Follow @EllenGrabe Grabe's Gatherings: My Dear Watson

Wednesday, August 8, 2007

My Dear Watson

Last night, as the thunder roared through the clouds and the lightening flickered with the lights, I sat on the living room floor playing games with Cailyn. We played pat-a-cake, this little piggy, and peek-a-boo but one game in particular made me think that I might be conditioning a fear in my child.

With every clash of thunder and every blaze of lightening I pretended to be frightened by the storm. I would shiver and wrap myself in a hug with wide eyes to elicit a response from Cailyn, knowing that she found humor in my reaction but didn't yet have the mental capacity to understand the emotions of fear.

Later that night I thought about our little game. As I realized that although she may not fear the thunder and lightening now, if I continue to play this game with her as she grows and gains a better understanding of emotions, will I condition her to be afraid of storms and loud noises?

Take for example John B. Watson. Watson was known for taking an young child, Little Albert, and conditioning him to fear objects such as a rabbit by presenting him with the object at the same time that a loud noise would sound. The aftermath of this experiment was that Little Albert obtained a learned behavior to be afraid of fluffy innocent rabbits.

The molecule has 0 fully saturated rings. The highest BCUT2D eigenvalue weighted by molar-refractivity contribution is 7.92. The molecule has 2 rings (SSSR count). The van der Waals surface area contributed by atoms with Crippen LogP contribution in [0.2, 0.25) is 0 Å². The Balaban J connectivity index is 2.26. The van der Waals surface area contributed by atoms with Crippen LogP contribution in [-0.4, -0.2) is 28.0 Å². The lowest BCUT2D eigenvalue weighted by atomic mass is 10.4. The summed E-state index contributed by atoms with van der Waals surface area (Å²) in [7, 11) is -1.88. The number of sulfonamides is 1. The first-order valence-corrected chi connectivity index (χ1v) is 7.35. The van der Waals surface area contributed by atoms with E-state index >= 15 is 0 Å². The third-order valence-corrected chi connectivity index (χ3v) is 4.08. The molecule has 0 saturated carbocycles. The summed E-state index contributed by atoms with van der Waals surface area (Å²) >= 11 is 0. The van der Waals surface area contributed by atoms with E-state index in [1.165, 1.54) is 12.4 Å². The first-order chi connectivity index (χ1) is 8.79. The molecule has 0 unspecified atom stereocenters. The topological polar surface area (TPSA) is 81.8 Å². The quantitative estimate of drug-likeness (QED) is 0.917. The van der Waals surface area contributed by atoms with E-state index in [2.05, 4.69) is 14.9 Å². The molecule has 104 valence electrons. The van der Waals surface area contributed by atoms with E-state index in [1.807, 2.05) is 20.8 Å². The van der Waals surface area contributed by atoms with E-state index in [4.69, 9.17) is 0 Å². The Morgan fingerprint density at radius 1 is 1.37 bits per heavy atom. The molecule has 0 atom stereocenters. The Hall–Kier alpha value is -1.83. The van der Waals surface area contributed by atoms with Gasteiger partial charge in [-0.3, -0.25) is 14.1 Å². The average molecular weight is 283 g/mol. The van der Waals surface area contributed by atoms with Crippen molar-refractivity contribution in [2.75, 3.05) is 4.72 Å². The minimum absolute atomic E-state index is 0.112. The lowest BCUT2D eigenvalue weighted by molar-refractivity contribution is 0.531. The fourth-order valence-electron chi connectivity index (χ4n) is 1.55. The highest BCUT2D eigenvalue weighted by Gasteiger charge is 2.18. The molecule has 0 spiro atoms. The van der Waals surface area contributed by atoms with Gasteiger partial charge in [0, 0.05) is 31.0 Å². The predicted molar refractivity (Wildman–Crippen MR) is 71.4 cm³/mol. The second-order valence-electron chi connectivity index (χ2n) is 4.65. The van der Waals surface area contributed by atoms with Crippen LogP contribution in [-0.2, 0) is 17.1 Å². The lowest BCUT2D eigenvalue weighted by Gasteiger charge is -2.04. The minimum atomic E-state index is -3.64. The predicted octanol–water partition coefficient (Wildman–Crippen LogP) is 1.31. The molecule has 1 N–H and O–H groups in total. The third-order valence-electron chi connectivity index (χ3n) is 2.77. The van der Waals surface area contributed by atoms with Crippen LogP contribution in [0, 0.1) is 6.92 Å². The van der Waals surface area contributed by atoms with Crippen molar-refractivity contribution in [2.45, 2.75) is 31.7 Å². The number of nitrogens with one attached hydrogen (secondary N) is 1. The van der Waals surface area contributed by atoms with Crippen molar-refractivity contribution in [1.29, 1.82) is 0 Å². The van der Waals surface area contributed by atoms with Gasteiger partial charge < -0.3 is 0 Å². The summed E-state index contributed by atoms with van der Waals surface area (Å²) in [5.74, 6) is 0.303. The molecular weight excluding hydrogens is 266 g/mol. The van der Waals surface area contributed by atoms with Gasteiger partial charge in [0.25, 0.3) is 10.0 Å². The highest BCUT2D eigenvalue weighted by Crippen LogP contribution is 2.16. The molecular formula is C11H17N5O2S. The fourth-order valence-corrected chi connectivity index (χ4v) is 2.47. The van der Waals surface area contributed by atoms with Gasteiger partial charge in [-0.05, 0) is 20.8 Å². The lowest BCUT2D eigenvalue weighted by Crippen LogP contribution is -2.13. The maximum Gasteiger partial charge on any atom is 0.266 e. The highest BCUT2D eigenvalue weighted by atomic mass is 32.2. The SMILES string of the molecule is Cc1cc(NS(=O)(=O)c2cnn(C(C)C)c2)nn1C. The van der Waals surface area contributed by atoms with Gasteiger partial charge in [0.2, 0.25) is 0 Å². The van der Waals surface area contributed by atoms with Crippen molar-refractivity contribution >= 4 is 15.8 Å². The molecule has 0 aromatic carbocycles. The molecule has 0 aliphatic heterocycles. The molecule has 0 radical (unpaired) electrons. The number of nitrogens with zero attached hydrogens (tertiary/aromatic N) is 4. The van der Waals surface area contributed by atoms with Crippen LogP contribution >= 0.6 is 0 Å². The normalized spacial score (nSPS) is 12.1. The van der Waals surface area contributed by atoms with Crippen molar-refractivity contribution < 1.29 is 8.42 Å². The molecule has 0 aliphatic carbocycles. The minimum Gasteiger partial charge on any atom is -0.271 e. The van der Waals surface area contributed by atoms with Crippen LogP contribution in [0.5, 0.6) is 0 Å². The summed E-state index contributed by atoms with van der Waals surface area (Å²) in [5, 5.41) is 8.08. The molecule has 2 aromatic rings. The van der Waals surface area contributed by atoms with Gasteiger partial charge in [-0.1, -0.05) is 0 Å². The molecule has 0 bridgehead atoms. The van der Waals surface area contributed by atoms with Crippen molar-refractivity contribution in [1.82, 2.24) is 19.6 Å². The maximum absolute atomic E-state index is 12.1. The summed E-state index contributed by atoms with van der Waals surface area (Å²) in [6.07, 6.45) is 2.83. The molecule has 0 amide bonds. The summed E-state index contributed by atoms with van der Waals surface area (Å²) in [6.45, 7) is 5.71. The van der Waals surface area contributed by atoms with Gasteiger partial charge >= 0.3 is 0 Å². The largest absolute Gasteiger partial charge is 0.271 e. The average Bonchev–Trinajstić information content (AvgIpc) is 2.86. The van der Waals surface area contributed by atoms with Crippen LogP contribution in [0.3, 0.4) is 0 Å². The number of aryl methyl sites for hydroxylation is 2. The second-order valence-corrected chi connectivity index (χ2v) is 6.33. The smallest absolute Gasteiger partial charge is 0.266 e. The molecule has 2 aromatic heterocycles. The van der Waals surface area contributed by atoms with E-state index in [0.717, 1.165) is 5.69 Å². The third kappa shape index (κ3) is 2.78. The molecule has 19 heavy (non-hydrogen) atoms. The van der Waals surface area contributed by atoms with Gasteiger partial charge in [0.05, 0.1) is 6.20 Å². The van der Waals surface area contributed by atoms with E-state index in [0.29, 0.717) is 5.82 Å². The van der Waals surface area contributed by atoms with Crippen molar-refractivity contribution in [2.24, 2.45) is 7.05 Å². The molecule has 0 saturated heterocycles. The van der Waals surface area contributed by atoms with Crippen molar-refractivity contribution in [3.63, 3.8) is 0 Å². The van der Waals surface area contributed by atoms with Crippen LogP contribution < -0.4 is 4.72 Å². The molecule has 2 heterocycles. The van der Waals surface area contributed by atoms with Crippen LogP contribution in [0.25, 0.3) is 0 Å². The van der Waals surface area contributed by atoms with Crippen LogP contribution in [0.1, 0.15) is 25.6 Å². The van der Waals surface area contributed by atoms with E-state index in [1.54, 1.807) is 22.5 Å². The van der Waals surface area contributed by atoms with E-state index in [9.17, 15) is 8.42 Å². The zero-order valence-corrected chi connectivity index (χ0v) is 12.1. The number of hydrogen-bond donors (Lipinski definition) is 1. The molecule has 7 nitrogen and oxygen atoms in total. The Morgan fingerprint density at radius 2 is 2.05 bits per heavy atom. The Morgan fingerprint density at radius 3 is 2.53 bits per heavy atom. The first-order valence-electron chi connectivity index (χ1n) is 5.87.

When an infant is born, they don't have the concept of emotions, therefore they fear nothing when born. Does this mean that as they grow the people around them actually condition their fears? Will my response to the storms eventually lead Cailyn to understand that I am showing fear and consequently result in her having a fear of thunder storms?

Perhaps this classical conditioning is how we learn all of our behaviors as we grow. Maybe Watson is correct, and all behaviors are learned rather than unconscious like Freud believed. If you think about it, we teach our children right from wrong, good from bad, safe from unsafe. All of these concepts are actually behaviors. We are teaching our children how to behave, hence, they are LEARNING their behaviors from us.

All of this comes down to one question: if I continue to act out my fear during storms, will we eventually have a 3 year old sleeping between us every time there is a thunderstorm?

If the answer is yes, we need a king size bed. :)

No comments: